Atole is a Mexican corn beverage drink that is served since Aztec times during festivities. At this time the plain atole was prepared by cooking maize (corn) with water and lime until soft; then ground and cooked until thickened.
If milk is added, it is called atole de leche and if also chocolate is added, this preparation is called champurrado.
Other variation include the bark of cacao (atole de cascara), honey (atole de agua miel), red chile (atole de chile) or the native brown sugar called piloncillo (atole de pinolei).
The addition of chocolate came probably from the Mayan culture and until now in Yucatan (old Mayan territories) they serve a thick chocolate atole perfumed with honey, black pepper and allspice called tanchcua.
As you see there are many different ways to prepare this beverage, I will give you my version; however, you may adapt it to your taste!
For the decoration of the picture I used the “muñequitas” which I bought in Mexico almost 30 years ago in “San Cristobal de La Casas” (Chiapas) and which we still keep for the pleasure of our eyes and souvenirs.
Champurrado - Mexican Hot Chocolate with Corn Flour
I hope you know quinces, if not, I wish you get some and try to prepare this divine preparation which can be prepared in advance and which can be part of menu in both sweet and savory winter dishes in the coming festive days.
“Dulce de membrillo” or simply “membrillo” (Spanish name of quince paste or quince cheese) is a sweet, sticky, very thick jelly made with quinces, and is a typical dessert eaten with cheese in Spain (as the name), but it is also wonderful served for breakfast on toasted bread.
This year we got a very mild autumn and until now, the temperature did not reach the freezing point.
At the beginning of October, we collected most of the quinces, but some of them were too high for the harvest. This week the last quinces fall down, I collected them, and I knew I had to preserve them as soon as possible.
I remembered that I have already prepared quince paste, but this time I wanted to use less sugar and add more lemon flavor. I also decided to blend them only after turn reddish; it is easier for me to reduce the liquid in this way.
As membrillo contains a lot of sugar, it may be kept in the fridge for a long time. However, as I in my recipe I reduced the quantity of sugar, I suggest to keep it well wrapped in the fridge for about 2 weeks, if you want to keep it longer, I suggest to freeze it.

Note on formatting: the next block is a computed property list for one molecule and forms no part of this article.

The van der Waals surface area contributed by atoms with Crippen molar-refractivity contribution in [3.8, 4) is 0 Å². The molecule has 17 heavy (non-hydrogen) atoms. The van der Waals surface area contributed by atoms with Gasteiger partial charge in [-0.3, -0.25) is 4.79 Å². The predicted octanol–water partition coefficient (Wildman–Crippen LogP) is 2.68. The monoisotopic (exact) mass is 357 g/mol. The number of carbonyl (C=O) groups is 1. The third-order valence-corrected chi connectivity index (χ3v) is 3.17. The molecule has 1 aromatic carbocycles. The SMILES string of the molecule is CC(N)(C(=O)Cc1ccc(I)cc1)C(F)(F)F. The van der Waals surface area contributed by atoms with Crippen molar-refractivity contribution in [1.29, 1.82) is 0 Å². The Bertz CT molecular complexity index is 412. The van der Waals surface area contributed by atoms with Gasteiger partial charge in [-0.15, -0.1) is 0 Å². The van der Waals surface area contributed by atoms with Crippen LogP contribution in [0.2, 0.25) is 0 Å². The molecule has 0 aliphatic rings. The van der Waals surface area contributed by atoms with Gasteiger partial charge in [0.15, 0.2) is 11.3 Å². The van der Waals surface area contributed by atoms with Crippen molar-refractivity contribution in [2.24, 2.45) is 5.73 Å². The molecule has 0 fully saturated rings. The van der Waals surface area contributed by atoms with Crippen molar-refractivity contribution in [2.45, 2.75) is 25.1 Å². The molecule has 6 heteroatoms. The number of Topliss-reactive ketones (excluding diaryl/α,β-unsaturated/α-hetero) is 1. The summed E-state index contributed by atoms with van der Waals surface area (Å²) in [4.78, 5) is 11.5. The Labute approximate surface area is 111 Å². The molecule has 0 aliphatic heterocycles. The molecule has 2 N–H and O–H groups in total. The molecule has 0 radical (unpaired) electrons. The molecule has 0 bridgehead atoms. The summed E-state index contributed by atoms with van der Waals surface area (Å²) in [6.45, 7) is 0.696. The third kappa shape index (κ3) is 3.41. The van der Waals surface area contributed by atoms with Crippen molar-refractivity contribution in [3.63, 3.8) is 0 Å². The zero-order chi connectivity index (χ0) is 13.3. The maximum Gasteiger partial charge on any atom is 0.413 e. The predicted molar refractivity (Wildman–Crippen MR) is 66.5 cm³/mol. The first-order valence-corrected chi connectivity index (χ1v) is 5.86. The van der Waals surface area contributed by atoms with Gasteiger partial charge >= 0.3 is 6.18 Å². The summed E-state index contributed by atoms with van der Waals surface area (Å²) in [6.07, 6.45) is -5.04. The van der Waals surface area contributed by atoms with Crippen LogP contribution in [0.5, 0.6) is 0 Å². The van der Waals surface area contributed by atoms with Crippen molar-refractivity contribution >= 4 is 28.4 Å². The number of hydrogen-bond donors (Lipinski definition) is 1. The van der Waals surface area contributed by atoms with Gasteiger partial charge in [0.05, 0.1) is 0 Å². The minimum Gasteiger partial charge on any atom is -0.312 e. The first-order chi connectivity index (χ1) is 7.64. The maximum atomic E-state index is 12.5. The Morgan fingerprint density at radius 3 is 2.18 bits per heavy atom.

Place the sugar in a heavy pot add grated lemon zest, the juice of the lemon and the water. Stir. Place the pot to very low heat.
Immediately peal the first quince, remove the cored and dice them. Add the prepared quince to the sugar mix and stir. Continue to prepare the quinces add them one by one to the mixture. You will see that the quinces will release their liquid-
Let this simmer slowly stirring form time to time to reduce the liquid; don’t let it stick and burn at the bottom. Most of the quinces will turn mush and after about 1 to 1½ hours, the mixture will begin to turn orange-reddish.
When the liquid is mostly reduced, turn it to puree using the hand blender.
Continue cooking stirring frequently with a wooden spatula, until the paste becomes very thick and has a deep orange color.
There several ways to check if the paste is ready to be poured in the molds:
Draw the wooden spoon along the bottom of the saucepan: it should leave a trail and the quince mixture will stick to the spoon.
The mixture is thick enough to hold the spoon upright
The paste should easily come off from the sides of the pan.
The paste is thick enough if you are able to see the base of the pan when you draw the wooden spoon through the mixture.
Scrape the paste into your prepared tin (I use simply clear foil) and level the top. I also used silicon molds, which worked perfectly for this. Leave to set for at least a day in a warm place, then wrap and store airtight in the fridge.
Our delicious oranges from Crete (the best I know!) inspired me to prepare homemade candied orange zest and since then I am using them for different recipes.
Just before Easter, I prepare my “Colomba” again (Easter Italian Dove Cake) and this week these easier version perfect for breakfast and for giveaway!
In recipe I mentioned the soft candied orange zest; I made it at home boiling the cleaned orange peels (after easting the orange first) in water, throwing away most of the liquid and adding the sugar (same weight as the zest). I’ve boiled until the water was evaporated and the zest quite dry but still soft. I spread it on a baking tray and the next day I sliced it and placed it in small jars. In order to prevent mold, I placed the closed jars in a pot with boiling water (covering half of the height of the jars) and after simmering for at least 30 minutes, switched of the heat and waited until cooled down in the pot. This is not the conventional way to prepare the zest, but it’s easy for me and I love to have this wonderful ingredient ready to be used.
If you don’t make the candied orange zest yourself, I suggest soften it for a few hours in little hot water prior use.
We know that not everybody has his culture of sourdough, for this reason a placed the alternative directly in the ingredients!
1/2 cup sourdough starter (100% hydration), alternative: 1/4 cup + 1/4 cup flour + 1 teaspoon instant yeast
1 cup water
1 cup flour
1 orange grated zest
1 teaspoon salt